It almost came as something of a shock to realise — emotional storm front that I can be — that I’m actually in charge of the attitude that I live with and that I bring with me.
And I realised with an inward wince that I’ve not always been my best self in this regard.
I can, on my bad days, slouch into work at crap o’clock in a dark mood, bringing gloom and thunder with me when everyone’s task is already so damn hard.
A general apology here to anyone who’s had to deal with my crap attitudes…
But that sign was a great reminder and one I happily pass on to you. You have to choose your attitude — and choose a good one — because otherwise circumstances will choose it for you.
I have been so damn lucky to have worked — and to keep working — at some of the best news organisations, and in some of the best news teams, you can find in this country.
But so have many others.
And if your attitude isn’t set right, if it isn’t one of enthusiasm, gratitude, calm focus and uncynical optimism, then it wouldn’t matter if you were working with Woodward and Bernstein on Watergate — the experience would be miserable for you and for all those you work with.
Virginia Trioli recommends keeping a ‘save your arse’ file. Photo: Cavan Flynn
Why do I do what I do?
Well, on my worst days — when I’m tearfully tired, when the news is just miserable, or the politics repetitively dispiriting — that’s a hard question to answer.
At its heart, I believe my job is to make connections — to be a conduit between ideas and reality, to bring competing ideas together and to synthesise complex information into something meaningful. And every day, our viewers, listeners and readers remind us why that matters.
They send us emails, texts and tweets. They sit down and write us letters. Even the mean ones.
And they tell us with such moving directness about why what we do matters to them. About when we get it wrong. And about how we can get better.
When I left an eight-year Drive radio shift in Melbourne to move to Sydney radio, I wept like a child at leaving the amazing community of listeners we had created.
Sometime after I arrived in Sydney, this letter arrived. It was from Val McIntyre in Inverloch, South Gippsland. She wrote, among other lovely things:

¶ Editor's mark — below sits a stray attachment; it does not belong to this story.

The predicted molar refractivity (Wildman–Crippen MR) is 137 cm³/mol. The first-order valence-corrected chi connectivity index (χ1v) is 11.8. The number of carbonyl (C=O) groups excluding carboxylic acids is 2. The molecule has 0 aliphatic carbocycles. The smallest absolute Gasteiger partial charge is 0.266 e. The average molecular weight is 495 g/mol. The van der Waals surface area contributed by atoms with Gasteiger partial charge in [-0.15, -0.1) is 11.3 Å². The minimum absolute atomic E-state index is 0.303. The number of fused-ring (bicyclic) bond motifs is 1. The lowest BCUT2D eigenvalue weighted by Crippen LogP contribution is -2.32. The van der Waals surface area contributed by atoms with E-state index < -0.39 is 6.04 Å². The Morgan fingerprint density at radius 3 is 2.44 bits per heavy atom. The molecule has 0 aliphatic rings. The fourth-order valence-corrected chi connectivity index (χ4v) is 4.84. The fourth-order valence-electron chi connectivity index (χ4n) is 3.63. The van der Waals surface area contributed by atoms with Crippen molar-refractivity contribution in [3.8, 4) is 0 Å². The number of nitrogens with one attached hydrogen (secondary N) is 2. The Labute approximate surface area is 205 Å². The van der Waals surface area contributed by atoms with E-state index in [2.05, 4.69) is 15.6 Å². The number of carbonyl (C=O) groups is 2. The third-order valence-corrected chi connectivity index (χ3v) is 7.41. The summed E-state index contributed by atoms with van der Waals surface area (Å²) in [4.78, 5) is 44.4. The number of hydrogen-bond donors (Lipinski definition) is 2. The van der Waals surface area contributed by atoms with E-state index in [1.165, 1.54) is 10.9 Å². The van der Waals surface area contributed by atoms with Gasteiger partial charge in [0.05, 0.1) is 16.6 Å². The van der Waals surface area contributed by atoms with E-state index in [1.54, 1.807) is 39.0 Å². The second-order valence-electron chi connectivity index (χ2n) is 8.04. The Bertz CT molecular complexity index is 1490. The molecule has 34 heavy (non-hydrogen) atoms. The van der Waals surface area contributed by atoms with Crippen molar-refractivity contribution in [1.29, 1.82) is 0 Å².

I retired to South Gippsland from Melbourne 10 years ago and have always relied on my much-loved 774 as a special part of my life, for different personalities and for keeping me in touch with our world and local issues.
But from that first afternoon when you were introduced to Drive you became such a special and important part of my day.
When you announced you were leaving, like hundreds of other listeners I was shattered, and on that very last day when people of all ages were phoning in and sending messages, I was truly shocked to find myself sobbing my ageing heart out.
Virginia, you weren’t only admired and loved for your gutsy and wonderful professionalism, you are loved because you are a rare and real human being — plus so often out of the blue you had this great sense of humour.
So often I would find myself with mental pictures falling about laughing — and I mean really laughing! You were loved by so many Melburnians and missed so very much.
Sydney doesn’t deserve your classy self. How I wish you back and to listen to your laugh.
Virginia, I wish you real happiness and success always.
Sincerely, Val McIntyre.
I wrote back to Val and thanked her at the time. But it’s a letter I often unfold and read again when I feel I’m losing connection with the audience, when I need to remind myself what I’m here to do.
I looked Val up online while preparing this talk and discovered that she died last year and was buried in Leongatha. She was survived by one daughter.
I rang the funeral home there and asked if my number might be given to her daughter and just a couple of hours later Emma rang me.
She told me that her mother just loved ABC radio and listened to my show all the time. I told her of this precious letter and she wept to hear her mother’s distinctive, affectionate voice again.
She told me her mother wasn’t one of those crazy constant letter writers. I assured her that I could tell that.
We said goodbye and I promised her a copy of this faded, crumbling letter.
We really only have threads — threads of experience, threads that bind and that connect us.
Human history — our hopes, fears and traumas — are just a blink of time on this planet of 4.5 billion years.
So to me, this one connection, this one relationship that gave this one person joy and laughter and insight and tears is enough for me.
It’s the reason I’m here.
It’s what I do.
Virginia Trioli delivered this keynote address at the 2018 Women in Media National Conference at Bond University.